Mid-Winter Gear Roundup

Winter Gear Review, Bozeman, Montana

Mid-Winter Gear Roundup

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the Editors

Gear and apparel to help you ride out the rest of winter.


In our Winter 2014-15 issue, contributing editor and resident gadfly Drew Pogge excoriates the outdoor community's current gear-obsession, advocating a deeper appreciation for the experience, rather than an infatuation with the equipment. That said, quality gear and apparel can help facilitate those great experiences – provided that you regard it as a tool, not a fashion statement or status symbol. Here are some great tools to help make the best of the season.

FALKE SK Energizing Ski Sock
A sock is just a sock, right? For a long time, I believed that—until I tried on and skied in the SK Energizing Sock from Falke. Extra padding along the shin, heel, and ankle decrease rub without adding bulk, and each sock is anatomically designed to fit your left and right foot perfectly. They’re tight enough that they don’t bunch up, but not so tight that they cut off circulation. Bottom line: from here on out, a sock is no longer just a sock. $60; falke.com. —David Tucker

Falke SK Energizing Sock

Madshus Hypersonic Skate Skis
While learning to skate ski was infinitely more challenging than anticipated, I was lucky enough to have Madshus’ Hypersonic Skate Skis along for the ride. The skate-skiing technique is active, engaging, and a serious workout—having a great set of skis helped immensely. The Hypersonics have a Triaxial carbon construction, making them durable yet light and flexible. They also have a slight tip splay, performing well in various snow conditions. These skis are a solid choice for Nordic racing as well as recreational trail use. To top it off, the Hypersonics are embedded with an NCF chip—technology that matches the ski to the individual. With the free Madshus Empower app, skiers can log their times on the trail and get a personalized readout of calories burned, distance traveled, and other details of the excursion. Welcome to 2015, everyone. $475; madshus.com. —Maggie Slepian

Madshus Hypersonic Skate Ski

Madshus Hypersonic Skate Ski Empower App
Hypersonic: light, strong, and fastEmpower app and integrated NCF chip

 

MSR Lightning Ascent Snowshoes
Done right, snowshoeing is one of the coolest winter activities – and it's a great way to spend some time outside when there's no powder at the ski hill. The key is to get off the trail and go a-wandering through the winter woods. Despite the dramatic appellation, MSR's Lightning Ascent snowshoes also work great for slow meandering, letting the wind blow you where it will. I clambered over deadfall, traversed deep drifts, and generally just bushwhacked for five miles, and these babies were there for me every step of the way. The super-tough decking resisted rocks and other sharp protuberances, while the PosiLock AT bindings held my feet firm. On steeper slopes, the burly crampons gave me sure footing on ice and frozen ground. Three sizes accommodate various weights and desired floatation. $270; cascadedesigns/msr. —Mike EnglandMSR Lightning Ascent Snowshoe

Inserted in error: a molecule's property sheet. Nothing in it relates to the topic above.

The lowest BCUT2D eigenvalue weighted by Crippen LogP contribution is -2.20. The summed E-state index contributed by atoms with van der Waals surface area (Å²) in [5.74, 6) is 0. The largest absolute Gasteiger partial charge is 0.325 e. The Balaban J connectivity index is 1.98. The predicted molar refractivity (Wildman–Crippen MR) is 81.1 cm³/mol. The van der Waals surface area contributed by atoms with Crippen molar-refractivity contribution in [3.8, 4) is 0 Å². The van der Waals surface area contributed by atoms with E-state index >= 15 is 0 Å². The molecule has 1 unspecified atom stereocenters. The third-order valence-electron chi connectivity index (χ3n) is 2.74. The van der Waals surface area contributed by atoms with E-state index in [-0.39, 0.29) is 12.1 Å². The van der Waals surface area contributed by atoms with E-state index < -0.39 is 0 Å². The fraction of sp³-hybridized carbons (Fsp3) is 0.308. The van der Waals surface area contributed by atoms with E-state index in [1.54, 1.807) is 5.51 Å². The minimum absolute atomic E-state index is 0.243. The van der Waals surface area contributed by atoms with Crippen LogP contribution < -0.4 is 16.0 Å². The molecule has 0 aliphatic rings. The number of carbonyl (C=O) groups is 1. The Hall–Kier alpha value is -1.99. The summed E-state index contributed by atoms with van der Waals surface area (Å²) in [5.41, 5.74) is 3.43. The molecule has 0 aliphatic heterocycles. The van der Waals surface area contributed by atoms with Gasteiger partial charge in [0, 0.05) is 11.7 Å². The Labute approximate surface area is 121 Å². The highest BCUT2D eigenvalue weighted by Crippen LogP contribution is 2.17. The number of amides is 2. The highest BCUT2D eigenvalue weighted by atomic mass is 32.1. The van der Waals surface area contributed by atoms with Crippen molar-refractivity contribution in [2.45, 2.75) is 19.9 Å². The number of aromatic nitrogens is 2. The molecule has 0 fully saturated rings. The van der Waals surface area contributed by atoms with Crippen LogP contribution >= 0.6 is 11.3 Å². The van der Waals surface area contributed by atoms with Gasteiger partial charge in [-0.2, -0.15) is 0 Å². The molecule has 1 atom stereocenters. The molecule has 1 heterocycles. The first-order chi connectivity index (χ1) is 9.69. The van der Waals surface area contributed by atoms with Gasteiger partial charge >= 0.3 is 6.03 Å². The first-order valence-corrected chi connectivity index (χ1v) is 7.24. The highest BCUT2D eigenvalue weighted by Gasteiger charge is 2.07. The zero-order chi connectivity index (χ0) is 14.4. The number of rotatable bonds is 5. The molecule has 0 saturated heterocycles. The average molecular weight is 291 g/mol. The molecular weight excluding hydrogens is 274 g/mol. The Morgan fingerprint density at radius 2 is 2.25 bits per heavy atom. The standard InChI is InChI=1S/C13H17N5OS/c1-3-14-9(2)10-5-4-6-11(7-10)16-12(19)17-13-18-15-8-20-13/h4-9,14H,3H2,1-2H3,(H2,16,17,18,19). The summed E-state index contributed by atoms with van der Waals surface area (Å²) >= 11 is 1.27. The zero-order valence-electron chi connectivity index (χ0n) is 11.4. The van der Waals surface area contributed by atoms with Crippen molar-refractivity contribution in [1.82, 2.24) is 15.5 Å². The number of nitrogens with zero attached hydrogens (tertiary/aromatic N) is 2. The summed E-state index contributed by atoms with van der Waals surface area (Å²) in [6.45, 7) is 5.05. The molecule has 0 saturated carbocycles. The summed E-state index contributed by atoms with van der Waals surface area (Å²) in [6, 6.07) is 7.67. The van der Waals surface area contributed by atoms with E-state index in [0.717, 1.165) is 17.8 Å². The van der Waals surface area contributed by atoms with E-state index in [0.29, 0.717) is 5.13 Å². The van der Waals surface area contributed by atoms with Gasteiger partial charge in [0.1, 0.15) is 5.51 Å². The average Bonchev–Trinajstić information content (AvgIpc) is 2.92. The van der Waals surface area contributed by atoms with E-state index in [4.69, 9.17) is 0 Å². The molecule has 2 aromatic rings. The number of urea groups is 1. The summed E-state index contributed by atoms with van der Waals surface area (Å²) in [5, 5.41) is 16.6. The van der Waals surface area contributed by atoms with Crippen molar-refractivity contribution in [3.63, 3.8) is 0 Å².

Eddie Bauer First Ascent Neoteric Removable Bib
When you find a great pair of ski pants, you tend to stick with them for a while. After using the Neoteric Removable Bib from First Ascent for a full season, I won't be giving them up any time soon. These pants have plenty of pockets (seven in total), full-length side-vent zippers, and the bibs are removable for warm days. They have the ideal casual fit—somewhere between park-rat baggy and alpinist tight. On top of everything else, the waterproof technology has kept me dry during some of the wettest storms you can imagine. $399; eddiebauer.com. —Steve Lowry

First Ascent Neoteric Removable Bib

 

Black Diamond Front Point Shell
With their flagship Gore-Tex jacket, the Front Point Shell, Black Diamond has entered the high-level hardshell market. It is a comfortable, no nonsense jacket that checks all the necessary boxes in terms of features but still has the timeless, understated design that I expect out of a jacket that I intend to use for a very long time. I've only had it for a few months, but I’ve been hard on it—taking it through some thick skin tracks, raking it by numerous tree branches, and sitting through some very wet weather. It shows little wear and I feel confident that it will continue to serve as a heavy-duty barrier between myself and the elements. $599; blackdiamondequipment.com. —Ryan Krueger

 Black Diamond Front Point Shell

Salomon Quest Max BC 120
For me, less is often more. Such is the case with the Quest Max BC 120 from Salomon. With a walk mode that has ample range of motion in the cuff, the boots have been a dream for walking and touring. I have also been very satisfied with the fit. The heat moldable liners have felt like slippers since day one, and compared to similar boots, the relative lightweight allows it to step up into the longer tours without a problem. The Quest’s one fault: they’re slightly better suited to climbing than descending. In certain hardpack conditions, I found myself wanting a little bit more; any other time, they exceeded expectations. Overall, they provide ample control, stability, and comfort for any line on the mountain. With one boot that can handle everything, less is now more. $700; salomon.com. —Ryan Krueger

Salomon Quest Max BC 120

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